Brain ScienceContinuing EducationHomestudyPsychology

The Importance of Sleep

sleeping-child-812181_640When you’re scrambling to meet the countless demands in life, cutting back on sleep might seem like the only answer. Although you realize that getting a good night’s sleep is important, you might not realize the vital role sleep plays in our physical and emotional health. Not getting enough shuteye can have serious and even devastating consequences.

Unfortunately, sleep problems are quite common, and over 60% of Americans report having trouble getting to sleep or staying asleep at least a few nights a week. More troubling is the fact that over 40% of American adults report daytime sleepiness severe enough, at least a few days each month, to interfere with their daily activities.

During sleep, the brain is preparing itself for the next day—and even forming new neural pathways that help with learning, memory, and problem-solving. For teenagers and children, deep sleep actually stimulates the production of growth hormone which supports normal growth and development.

Sleep is also important in maintaining a healthy functioning heart, blood vessels, kidneys, and immune system. Emotional well-being—especially during times of stress—is also tied to getting enough sleep. The ability to react to stress without mood swings and undue anger, as well as the ability to get along with others, is affected by whether or not one gets enough sleep.

Lack of sleep causes not only fatigue, but also a wide range of health problems and disease. Chronic sleep deficiency can causes immune system dysfunction, making it difficult to fight infections. Insomnia can also lead to problematic changes in the endocrine system, which may exacerbate diseases such as diabetes. And sleep problems can lead to abnormalities in the central nervous system and cardiovascular system. Children and adults who don’t get enough sleep, for instance, are at increased risk for a host of emotional ailments, including depression, mood swings, impulsivity, and anxiety.

Below are just a few of the health problems that can result from lack of sleep:

  • Obesity
  • Kidney disease
  • Hypertension
  • Stroke
  • Depression
  • Chronic Pain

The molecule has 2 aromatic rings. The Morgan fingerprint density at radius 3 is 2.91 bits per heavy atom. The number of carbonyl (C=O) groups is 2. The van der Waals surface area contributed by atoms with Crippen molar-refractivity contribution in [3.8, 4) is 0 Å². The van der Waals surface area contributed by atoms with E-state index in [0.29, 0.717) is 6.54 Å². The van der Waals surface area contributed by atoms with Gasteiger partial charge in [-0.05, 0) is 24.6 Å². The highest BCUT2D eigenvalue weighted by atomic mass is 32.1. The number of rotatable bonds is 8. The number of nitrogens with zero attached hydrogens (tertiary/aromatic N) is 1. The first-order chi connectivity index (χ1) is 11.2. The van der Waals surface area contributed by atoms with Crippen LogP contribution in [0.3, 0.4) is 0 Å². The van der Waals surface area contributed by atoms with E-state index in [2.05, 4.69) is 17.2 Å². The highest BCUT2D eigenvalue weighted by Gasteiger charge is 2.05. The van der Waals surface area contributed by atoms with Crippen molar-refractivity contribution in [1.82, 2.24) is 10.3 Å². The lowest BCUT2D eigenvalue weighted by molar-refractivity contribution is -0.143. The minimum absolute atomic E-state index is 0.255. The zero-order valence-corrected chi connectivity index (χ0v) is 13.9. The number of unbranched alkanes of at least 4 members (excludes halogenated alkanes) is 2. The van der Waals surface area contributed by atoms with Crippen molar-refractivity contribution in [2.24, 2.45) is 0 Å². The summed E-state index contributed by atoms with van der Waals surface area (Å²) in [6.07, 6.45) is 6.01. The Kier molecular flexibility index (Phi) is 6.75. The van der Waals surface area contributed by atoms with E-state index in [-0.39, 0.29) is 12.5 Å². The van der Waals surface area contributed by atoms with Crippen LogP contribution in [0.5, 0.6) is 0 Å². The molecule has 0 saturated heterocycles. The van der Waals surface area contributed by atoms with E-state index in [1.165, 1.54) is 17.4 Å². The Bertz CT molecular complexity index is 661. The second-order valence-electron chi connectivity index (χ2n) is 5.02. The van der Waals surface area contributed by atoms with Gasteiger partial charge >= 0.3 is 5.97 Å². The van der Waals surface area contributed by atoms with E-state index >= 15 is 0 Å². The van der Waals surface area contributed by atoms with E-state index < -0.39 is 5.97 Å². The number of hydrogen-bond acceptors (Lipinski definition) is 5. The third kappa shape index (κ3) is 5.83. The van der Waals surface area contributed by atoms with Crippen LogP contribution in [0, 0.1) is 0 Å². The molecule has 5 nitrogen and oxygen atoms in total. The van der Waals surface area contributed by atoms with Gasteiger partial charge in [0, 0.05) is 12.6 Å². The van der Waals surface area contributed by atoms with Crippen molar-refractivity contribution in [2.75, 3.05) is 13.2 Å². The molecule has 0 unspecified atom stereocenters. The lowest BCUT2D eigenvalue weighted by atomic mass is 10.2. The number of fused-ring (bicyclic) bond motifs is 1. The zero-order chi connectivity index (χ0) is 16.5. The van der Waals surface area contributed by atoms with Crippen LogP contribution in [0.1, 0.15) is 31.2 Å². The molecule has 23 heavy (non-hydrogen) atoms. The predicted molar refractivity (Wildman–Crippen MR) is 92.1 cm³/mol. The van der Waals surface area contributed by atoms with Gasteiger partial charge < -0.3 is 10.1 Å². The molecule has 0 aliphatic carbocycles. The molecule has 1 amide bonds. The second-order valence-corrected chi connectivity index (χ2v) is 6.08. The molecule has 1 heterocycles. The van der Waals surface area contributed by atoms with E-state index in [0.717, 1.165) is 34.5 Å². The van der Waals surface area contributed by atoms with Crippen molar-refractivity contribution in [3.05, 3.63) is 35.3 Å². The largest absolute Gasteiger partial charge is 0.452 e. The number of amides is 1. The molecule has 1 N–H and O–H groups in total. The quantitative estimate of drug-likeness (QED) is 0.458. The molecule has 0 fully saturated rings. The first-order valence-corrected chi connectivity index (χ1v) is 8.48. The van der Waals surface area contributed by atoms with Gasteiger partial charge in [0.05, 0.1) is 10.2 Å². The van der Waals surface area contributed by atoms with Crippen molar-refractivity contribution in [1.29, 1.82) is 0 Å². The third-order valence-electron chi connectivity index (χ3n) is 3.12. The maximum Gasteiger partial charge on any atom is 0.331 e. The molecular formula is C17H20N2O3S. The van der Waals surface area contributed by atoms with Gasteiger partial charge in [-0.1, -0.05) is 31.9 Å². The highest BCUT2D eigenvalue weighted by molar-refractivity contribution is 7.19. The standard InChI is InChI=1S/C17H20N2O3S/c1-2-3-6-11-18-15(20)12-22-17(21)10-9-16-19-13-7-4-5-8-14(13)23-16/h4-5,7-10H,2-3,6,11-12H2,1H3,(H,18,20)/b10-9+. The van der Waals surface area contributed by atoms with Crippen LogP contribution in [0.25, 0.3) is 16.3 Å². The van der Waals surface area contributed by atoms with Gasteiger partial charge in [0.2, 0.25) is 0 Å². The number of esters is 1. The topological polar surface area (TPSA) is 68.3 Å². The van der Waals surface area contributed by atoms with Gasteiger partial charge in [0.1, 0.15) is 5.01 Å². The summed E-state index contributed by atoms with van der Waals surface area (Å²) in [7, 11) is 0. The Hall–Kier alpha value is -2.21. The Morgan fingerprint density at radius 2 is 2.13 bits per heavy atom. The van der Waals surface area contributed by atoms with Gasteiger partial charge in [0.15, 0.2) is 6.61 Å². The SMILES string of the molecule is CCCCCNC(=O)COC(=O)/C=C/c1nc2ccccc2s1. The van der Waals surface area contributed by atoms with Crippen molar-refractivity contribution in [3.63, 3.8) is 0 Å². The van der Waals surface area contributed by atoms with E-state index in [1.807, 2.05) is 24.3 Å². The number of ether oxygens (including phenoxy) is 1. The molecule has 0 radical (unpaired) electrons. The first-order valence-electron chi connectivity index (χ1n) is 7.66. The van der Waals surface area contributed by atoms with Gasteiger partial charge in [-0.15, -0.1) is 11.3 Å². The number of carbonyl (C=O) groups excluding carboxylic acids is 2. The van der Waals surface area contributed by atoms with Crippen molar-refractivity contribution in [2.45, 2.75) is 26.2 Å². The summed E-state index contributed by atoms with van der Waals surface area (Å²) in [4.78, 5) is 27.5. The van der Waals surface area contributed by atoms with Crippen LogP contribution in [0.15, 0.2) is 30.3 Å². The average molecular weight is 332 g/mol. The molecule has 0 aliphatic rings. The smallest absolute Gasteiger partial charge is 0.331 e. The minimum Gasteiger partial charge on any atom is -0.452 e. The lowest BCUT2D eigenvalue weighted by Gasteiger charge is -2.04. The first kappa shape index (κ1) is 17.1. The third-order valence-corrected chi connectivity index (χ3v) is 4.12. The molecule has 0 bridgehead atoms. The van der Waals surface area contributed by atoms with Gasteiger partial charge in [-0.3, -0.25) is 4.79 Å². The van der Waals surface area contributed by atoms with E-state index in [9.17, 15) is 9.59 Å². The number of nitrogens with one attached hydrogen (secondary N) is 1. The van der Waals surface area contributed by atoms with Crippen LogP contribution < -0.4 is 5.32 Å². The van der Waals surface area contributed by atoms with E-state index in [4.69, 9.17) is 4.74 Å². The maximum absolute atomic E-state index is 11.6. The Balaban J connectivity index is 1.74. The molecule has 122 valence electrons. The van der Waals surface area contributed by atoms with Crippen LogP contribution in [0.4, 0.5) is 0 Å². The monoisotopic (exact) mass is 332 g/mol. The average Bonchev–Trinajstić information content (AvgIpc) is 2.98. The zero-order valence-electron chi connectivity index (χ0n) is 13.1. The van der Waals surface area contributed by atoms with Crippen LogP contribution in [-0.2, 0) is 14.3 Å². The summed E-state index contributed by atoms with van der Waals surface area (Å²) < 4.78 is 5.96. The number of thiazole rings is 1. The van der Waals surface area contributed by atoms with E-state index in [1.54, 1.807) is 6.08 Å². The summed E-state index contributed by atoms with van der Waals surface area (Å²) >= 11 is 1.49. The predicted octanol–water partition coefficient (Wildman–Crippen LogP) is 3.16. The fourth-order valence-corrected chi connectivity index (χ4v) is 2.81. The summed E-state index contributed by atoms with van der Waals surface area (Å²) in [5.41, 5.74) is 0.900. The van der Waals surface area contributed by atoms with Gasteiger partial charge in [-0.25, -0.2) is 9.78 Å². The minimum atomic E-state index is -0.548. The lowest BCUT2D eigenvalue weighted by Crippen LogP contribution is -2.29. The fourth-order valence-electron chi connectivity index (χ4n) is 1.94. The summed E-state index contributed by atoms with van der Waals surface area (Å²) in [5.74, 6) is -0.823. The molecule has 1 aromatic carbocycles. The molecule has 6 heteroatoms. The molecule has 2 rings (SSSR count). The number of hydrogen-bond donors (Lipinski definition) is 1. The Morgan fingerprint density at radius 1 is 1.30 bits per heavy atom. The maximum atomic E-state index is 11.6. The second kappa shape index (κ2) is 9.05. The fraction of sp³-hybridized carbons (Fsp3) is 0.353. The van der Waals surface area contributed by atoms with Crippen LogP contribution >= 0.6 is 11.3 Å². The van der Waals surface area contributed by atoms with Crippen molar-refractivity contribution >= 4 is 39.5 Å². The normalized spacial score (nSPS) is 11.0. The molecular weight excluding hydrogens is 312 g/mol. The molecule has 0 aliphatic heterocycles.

Many people think they can function well even with sleep deficits. But scientific research reveals that the opposite is true. After just several nights of not getting enough sleep—with a loss of 1 to 2 hours of sleep per night—your ability to function declines as much as if you hadn’t slept for a day or two.

Research has also shown that people who don’t get enough sleep take longer to finish tasks, have a slower reaction time, and are more likely to make mistakes. They also have difficulty making decisions, are less creative than those who get enough sleep, have a hard time controlling emotions and behavior, and suffer declines in their problem-solving abilities. So not only does lack of sleep compromise alertness and physical health, it can also reduce productivity at work and decrease one’s ability to weather life’s stresses.

When sleep is compromised, the body’s ability to heal, repair, and restore itself can be impaired. Blood pressure fluctuations, adrenaline production, and hormone synthesis are affected —and impede our ability to bounce back from the physical stresses of normal life. When sleep deficits persist for an extended length of time, these disruptions in normal bodily function can push a vulnerable organ system from health into disease.

The bottom line is that we live in a sleep deprived world. Sleep is good for your mind, body, and spirit. In the words of Homer — “There is a time for many words, and there is also a time for sleep.”